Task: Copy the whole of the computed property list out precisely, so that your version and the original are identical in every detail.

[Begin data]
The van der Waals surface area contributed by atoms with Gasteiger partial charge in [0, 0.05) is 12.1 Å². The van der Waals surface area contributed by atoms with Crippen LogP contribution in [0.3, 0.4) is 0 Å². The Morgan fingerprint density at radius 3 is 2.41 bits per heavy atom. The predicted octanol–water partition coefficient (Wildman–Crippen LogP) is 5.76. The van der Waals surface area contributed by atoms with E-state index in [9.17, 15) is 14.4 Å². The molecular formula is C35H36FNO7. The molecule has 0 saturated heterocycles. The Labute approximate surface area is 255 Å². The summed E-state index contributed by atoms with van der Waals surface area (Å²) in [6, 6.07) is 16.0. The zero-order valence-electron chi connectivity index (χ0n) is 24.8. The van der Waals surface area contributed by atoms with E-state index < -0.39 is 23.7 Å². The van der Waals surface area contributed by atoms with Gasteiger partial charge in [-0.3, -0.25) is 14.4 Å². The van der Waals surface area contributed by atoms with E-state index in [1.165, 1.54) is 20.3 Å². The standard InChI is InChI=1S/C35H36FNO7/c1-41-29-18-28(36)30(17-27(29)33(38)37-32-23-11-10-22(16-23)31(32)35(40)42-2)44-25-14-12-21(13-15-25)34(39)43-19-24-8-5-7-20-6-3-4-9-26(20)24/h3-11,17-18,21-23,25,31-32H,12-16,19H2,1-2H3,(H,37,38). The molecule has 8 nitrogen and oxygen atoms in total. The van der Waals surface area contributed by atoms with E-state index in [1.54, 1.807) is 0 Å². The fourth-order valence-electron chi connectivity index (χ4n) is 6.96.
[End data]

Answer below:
The van der Waals surface area contributed by atoms with Gasteiger partial charge in [0, 0.05) is 12.1 Å². The van der Waals surface area contributed by atoms with Crippen LogP contribution in [0.3, 0.4) is 0 Å². The Morgan fingerprint density at radius 3 is 2.41 bits per heavy atom. The predicted octanol–water partition coefficient (Wildman–Crippen LogP) is 5.76. The van der Waals surface area contributed by atoms with E-state index in [9.17, 15) is 14.4 Å². The molecular formula is C35H36FNO7. The molecule has 0 saturated heterocycles. The Labute approximate surface area is 255 Å². The summed E-state index contributed by atoms with van der Waals surface area (Å²) in [6, 6.07) is 16.0. The zero-order valence-electron chi connectivity index (χ0n) is 24.8. The van der Waals surface area contributed by atoms with E-state index < -0.39 is 23.7 Å². The van der Waals surface area contributed by atoms with Gasteiger partial charge in [-0.3, -0.25) is 14.4 Å². The van der Waals surface area contributed by atoms with E-state index in [1.165, 1.54) is 20.3 Å². The standard InChI is InChI=1S/C35H36FNO7/c1-41-29-18-28(36)30(17-27(29)33(38)37-32-23-11-10-22(16-23)31(32)35(40)42-2)44-25-14-12-21(13-15-25)34(39)43-19-24-8-5-7-20-6-3-4-9-26(20)24/h3-11,17-18,21-23,25,31-32H,12-16,19H2,1-2H3,(H,37,38). The molecule has 8 nitrogen and oxygen atoms in total. The van der Waals surface area contributed by atoms with E-state index in [1.54, 1.807) is 0 Å². The fourth-order valence-electron chi connectivity index (χ4n) is 6.96.